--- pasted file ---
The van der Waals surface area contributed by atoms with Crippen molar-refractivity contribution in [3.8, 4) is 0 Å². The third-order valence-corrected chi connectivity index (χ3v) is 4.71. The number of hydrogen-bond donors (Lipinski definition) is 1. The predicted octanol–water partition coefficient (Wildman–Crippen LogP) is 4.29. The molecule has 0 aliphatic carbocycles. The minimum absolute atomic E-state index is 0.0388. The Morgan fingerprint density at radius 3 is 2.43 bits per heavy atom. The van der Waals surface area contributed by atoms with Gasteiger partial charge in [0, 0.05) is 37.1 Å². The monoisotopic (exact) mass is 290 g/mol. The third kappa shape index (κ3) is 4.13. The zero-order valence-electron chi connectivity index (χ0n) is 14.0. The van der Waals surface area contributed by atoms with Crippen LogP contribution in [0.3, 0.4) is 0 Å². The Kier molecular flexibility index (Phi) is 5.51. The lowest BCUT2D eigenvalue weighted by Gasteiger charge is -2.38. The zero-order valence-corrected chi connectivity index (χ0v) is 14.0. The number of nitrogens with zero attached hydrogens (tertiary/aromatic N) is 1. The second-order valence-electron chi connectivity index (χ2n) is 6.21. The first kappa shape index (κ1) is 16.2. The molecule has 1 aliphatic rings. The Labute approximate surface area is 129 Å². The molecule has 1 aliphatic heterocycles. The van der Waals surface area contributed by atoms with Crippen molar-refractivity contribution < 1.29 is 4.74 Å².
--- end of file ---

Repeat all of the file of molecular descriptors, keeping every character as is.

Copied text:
The van der Waals surface area contributed by atoms with Crippen molar-refractivity contribution in [3.8, 4) is 0 Å². The third-order valence-corrected chi connectivity index (χ3v) is 4.71. The number of hydrogen-bond donors (Lipinski definition) is 1. The predicted octanol–water partition coefficient (Wildman–Crippen LogP) is 4.29. The molecule has 0 aliphatic carbocycles. The minimum absolute atomic E-state index is 0.0388. The Morgan fingerprint density at radius 3 is 2.43 bits per heavy atom. The van der Waals surface area contributed by atoms with Gasteiger partial charge in [0, 0.05) is 37.1 Å². The monoisotopic (exact) mass is 290 g/mol. The third kappa shape index (κ3) is 4.13. The zero-order valence-electron chi connectivity index (χ0n) is 14.0. The van der Waals surface area contributed by atoms with Crippen LogP contribution in [0.3, 0.4) is 0 Å². The Kier molecular flexibility index (Phi) is 5.51. The lowest BCUT2D eigenvalue weighted by Gasteiger charge is -2.38. The zero-order valence-corrected chi connectivity index (χ0v) is 14.0. The number of nitrogens with zero attached hydrogens (tertiary/aromatic N) is 1. The second-order valence-electron chi connectivity index (χ2n) is 6.21. The first kappa shape index (κ1) is 16.2. The molecule has 1 aliphatic rings. The Labute approximate surface area is 129 Å². The molecule has 1 aliphatic heterocycles. The van der Waals surface area contributed by atoms with Crippen molar-refractivity contribution < 1.29 is 4.74 Å².